Family and Community Engagement for Equitable CS Education

Our research examines how parents, caregivers, and community members can increase demand at the local level to ensure high-quality computer science (CS) is equitably distributed in under-resourced schools. Increasing equity, access, and inclusion in CS will help students see how CS is relevant to their lives and encourage them to take advantage of CS opportunities in their schools and increase them.

Access to CS learning opportunities is not fairly distributed. The latest data from the College Board demonstrate that while the overall growth of students taking the new AP Computer Science Principles course has nearly tripled, the participation gap among girls, low-income students, and students of color has widened. Although California’s students are 60% Latinx and African American, they make up only 24% of AP CS test takers (CSforCA 2020). The research documented in Stuck in the Shallow End: Education, Race, and Computing (Margolis et al., 2008, 2017) demonstrates how these racial and socioeconomic disparities are rooted in the way schools are organized and how biased beliefs can influence decisions about which students have access to teaching and learning opportunities. Among other key findings, high-quality CS opportunities were abundant in schools that serve upper-income students, while schools serving low-income, predominantly students of color, offered more rudimentary keyboarding skills.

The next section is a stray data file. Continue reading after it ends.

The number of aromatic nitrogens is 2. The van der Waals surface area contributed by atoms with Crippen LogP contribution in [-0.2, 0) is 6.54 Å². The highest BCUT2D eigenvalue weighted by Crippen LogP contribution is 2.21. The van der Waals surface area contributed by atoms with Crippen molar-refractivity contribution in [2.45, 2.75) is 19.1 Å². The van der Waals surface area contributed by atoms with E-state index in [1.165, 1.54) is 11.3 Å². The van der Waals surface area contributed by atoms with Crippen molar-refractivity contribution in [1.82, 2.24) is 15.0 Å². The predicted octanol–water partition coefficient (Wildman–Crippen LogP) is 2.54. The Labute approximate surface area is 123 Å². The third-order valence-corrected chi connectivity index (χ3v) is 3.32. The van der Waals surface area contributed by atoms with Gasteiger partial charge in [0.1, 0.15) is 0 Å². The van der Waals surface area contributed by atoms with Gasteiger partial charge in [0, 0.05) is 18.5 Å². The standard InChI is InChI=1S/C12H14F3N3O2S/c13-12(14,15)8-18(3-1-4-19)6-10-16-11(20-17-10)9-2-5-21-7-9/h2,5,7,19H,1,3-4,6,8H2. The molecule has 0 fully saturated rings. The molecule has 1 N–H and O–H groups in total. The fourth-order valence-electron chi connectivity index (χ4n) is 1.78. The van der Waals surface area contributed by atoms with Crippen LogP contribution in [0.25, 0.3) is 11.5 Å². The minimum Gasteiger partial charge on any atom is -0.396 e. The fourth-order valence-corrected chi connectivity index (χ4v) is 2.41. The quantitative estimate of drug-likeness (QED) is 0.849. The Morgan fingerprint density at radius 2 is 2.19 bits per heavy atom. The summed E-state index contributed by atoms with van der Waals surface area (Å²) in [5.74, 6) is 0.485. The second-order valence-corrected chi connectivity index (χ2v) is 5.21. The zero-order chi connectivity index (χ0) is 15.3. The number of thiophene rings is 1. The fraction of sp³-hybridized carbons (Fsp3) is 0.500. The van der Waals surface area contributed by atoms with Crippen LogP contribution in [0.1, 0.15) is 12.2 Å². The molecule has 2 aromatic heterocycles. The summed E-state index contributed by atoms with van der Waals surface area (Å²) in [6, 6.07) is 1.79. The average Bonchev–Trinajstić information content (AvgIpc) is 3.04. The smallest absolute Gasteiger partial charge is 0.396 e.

Of All Students in California are Latinx & African American
Of all AP Computer Science Test Takers in CA are Latinx & African American

Many parents and caregivers know the economic opportunities available to students who have learned essential skills from CS that will prepare them for college, careers, and community engagement. Parents and community-based organizations can amplify their voices and communicate to school leaders the need to expand teaching and learning opportunities, especially in communities of color where these opportunities are lacking.